When all national courts fail, the European Court of Human Rights remains the only effective instrument to prevent a third-country applicant’s return to his home country. Belarus is outside the jurisdiction of the ECHR as it is not a member of the Council of Europe. But Belarusians can lodge complaints against the governments of any 47 Council of Europe member countries.

Indeed, 23 of all 28 complaints submitted so far by Belarusians to the ECHR challenged the intention to either extradite or deport them to Belarus. Such applications usually refer, amongst others items, to a violation of Article 3 of the European Convention for the Protection of Human Rights and Fundamental Freedoms. It concerns the probability of being subjected to torture or to inhuman or degrading treatment or punishment.

But as Koktysh's story shows, neither ECHR victories nor obtaining refugee status in a foreign state brings and end to harassment by the Belarusian law enforcement agencies. The only option which such people can use is to draw media attention to their cases, hoping that international police organs will understand the need for "special treatment" with requests coming from Belarus. 

Andrei Yeliseyeu

Belarusian Institute for Strategic Studies 




Interpol Clashes with BBC over 2011 Minsk Metro Bombing

On 30 July, BBC showed a controversial documentary about the 2011 terrorist attack in Minsk where 15 people died and over 200 were injured. It questioned the guilt of the two men convicted and subsequently executed for it. The film provoked a strong reaction from the International Criminal Police Organisation (Interpol).  Interpol labelled the BBC documentary as based on "biased speculation".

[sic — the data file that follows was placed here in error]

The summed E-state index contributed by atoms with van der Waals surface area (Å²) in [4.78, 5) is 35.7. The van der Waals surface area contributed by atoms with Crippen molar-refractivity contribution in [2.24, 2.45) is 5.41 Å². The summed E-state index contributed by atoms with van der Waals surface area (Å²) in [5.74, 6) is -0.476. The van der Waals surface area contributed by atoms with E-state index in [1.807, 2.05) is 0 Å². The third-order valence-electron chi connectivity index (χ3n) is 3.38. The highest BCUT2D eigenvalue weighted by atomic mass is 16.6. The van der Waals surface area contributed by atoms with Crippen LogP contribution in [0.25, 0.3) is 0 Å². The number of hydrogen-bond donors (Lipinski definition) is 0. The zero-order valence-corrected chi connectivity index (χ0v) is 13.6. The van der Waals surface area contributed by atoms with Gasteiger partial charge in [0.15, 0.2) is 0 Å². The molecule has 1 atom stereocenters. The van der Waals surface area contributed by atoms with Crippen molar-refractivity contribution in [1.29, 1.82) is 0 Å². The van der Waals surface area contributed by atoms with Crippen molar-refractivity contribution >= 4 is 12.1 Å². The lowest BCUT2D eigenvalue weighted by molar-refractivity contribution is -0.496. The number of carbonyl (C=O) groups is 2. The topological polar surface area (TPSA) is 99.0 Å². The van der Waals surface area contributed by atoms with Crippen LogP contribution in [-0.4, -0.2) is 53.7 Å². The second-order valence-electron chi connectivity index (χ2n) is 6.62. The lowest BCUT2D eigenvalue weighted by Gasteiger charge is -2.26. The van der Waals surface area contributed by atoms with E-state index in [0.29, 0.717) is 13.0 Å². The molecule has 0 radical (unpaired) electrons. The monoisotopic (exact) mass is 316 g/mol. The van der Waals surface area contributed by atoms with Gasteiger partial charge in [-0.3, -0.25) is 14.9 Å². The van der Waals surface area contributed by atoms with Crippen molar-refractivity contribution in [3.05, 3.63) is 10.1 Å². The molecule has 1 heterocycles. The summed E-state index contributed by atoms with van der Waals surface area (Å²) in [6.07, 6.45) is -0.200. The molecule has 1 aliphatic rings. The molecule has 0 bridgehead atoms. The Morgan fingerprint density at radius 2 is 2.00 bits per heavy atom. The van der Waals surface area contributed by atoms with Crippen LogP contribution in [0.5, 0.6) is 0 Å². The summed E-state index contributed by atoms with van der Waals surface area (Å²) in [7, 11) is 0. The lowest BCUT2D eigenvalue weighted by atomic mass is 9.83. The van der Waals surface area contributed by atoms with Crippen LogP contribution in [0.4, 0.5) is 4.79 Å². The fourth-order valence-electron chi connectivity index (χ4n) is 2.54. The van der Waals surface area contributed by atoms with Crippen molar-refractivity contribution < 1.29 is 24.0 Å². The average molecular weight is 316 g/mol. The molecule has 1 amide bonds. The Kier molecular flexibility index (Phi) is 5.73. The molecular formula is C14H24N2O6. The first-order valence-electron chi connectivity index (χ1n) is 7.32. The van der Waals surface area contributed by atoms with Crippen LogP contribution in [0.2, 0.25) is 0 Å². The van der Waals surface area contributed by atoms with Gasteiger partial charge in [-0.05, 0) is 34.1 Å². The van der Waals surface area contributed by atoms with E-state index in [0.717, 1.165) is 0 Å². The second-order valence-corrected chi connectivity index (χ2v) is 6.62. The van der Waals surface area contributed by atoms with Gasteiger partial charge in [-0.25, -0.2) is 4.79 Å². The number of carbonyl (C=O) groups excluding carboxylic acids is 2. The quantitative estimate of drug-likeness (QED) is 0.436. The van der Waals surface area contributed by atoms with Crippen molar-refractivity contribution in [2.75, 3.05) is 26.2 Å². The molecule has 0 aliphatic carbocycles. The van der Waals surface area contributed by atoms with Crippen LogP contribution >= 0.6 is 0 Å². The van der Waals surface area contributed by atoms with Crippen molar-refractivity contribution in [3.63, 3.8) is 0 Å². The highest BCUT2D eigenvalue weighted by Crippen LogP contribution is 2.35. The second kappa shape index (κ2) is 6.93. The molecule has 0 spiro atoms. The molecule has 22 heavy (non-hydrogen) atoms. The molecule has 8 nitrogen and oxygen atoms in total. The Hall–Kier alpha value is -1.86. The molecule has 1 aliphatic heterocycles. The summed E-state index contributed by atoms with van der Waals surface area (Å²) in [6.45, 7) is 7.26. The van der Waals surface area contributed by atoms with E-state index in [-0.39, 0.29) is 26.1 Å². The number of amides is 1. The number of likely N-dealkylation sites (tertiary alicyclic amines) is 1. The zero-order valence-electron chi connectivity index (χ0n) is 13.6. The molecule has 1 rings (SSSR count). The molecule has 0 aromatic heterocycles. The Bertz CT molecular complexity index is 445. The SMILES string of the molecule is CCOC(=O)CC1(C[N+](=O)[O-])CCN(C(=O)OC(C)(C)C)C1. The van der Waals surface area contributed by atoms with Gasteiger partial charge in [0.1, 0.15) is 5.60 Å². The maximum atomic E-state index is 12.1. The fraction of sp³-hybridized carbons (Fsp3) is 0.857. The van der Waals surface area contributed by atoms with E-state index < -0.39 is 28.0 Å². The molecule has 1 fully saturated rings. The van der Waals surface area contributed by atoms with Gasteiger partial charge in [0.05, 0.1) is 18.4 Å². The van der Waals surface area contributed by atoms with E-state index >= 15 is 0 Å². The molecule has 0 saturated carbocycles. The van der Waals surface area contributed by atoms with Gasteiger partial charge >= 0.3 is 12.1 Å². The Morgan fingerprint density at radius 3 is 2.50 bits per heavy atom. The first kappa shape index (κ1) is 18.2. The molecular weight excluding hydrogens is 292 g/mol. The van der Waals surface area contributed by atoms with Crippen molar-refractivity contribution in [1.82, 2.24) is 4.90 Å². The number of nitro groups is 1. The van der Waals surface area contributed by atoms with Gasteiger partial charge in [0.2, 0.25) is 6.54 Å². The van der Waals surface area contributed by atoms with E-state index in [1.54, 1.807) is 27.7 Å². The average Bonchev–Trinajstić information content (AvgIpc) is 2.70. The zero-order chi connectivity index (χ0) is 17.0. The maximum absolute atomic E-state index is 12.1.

Back in 2011, Interpol publicly endorsed the preliminary results of the investigation which preceded the trial of two convicted young Belarusians. The international organisation was involved in the investigation and dispatched its experts to Minsk where it offered technical assistance. Now some in the Belarusian opposition criticise this international organisation for its failure to condemn the Belarusian regime. Interpol, however, insists that the official investigation was conducted professionally. 

Emotions Against Evidence

The full BBC documentary is no longer available online – but a brief transcript gives a taste of it. The film blames the official investigation and relies primarily on anonymous sources. The author of the documentary John Sweeney describes how doubts about "the guilt of the two men convicted for the bomb have arisen. Now the Belarus KGB is being accused of planting the bomb, rigging a show trial and torturing confessions out of the two suspects".